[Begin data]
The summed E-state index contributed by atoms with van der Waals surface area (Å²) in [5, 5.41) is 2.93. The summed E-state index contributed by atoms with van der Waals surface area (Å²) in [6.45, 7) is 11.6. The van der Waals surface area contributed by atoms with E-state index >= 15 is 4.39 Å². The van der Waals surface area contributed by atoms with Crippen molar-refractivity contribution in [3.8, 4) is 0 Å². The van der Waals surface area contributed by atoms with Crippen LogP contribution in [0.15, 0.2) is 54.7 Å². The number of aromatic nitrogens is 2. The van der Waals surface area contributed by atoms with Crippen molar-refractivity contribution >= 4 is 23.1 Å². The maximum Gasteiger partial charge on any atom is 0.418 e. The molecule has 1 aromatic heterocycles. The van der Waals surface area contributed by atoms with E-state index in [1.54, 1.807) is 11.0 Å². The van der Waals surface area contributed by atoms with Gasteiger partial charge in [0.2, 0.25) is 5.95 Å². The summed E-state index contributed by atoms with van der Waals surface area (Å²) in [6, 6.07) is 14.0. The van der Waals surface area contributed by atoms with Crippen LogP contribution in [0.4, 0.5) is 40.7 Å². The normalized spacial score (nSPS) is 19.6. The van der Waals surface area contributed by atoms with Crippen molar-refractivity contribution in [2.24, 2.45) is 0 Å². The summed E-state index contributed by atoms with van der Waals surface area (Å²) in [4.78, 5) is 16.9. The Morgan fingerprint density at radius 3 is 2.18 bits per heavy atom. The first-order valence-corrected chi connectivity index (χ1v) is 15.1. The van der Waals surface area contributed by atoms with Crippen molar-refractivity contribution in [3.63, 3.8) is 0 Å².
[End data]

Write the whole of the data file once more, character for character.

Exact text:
The summed E-state index contributed by atoms with van der Waals surface area (Å²) in [5, 5.41) is 2.93. The summed E-state index contributed by atoms with van der Waals surface area (Å²) in [6.45, 7) is 11.6. The van der Waals surface area contributed by atoms with E-state index >= 15 is 4.39 Å². The van der Waals surface area contributed by atoms with Crippen molar-refractivity contribution in [3.8, 4) is 0 Å². The van der Waals surface area contributed by atoms with Crippen LogP contribution in [0.15, 0.2) is 54.7 Å². The number of aromatic nitrogens is 2. The van der Waals surface area contributed by atoms with Crippen molar-refractivity contribution >= 4 is 23.1 Å². The maximum Gasteiger partial charge on any atom is 0.418 e. The molecule has 1 aromatic heterocycles. The van der Waals surface area contributed by atoms with E-state index in [1.54, 1.807) is 11.0 Å². The van der Waals surface area contributed by atoms with Gasteiger partial charge in [0.2, 0.25) is 5.95 Å². The summed E-state index contributed by atoms with van der Waals surface area (Å²) in [6, 6.07) is 14.0. The van der Waals surface area contributed by atoms with Crippen LogP contribution in [0.4, 0.5) is 40.7 Å². The normalized spacial score (nSPS) is 19.6. The van der Waals surface area contributed by atoms with Crippen molar-refractivity contribution in [2.24, 2.45) is 0 Å². The summed E-state index contributed by atoms with van der Waals surface area (Å²) in [4.78, 5) is 16.9. The Morgan fingerprint density at radius 3 is 2.18 bits per heavy atom. The first-order valence-corrected chi connectivity index (χ1v) is 15.1. The van der Waals surface area contributed by atoms with Crippen molar-refractivity contribution in [3.63, 3.8) is 0 Å².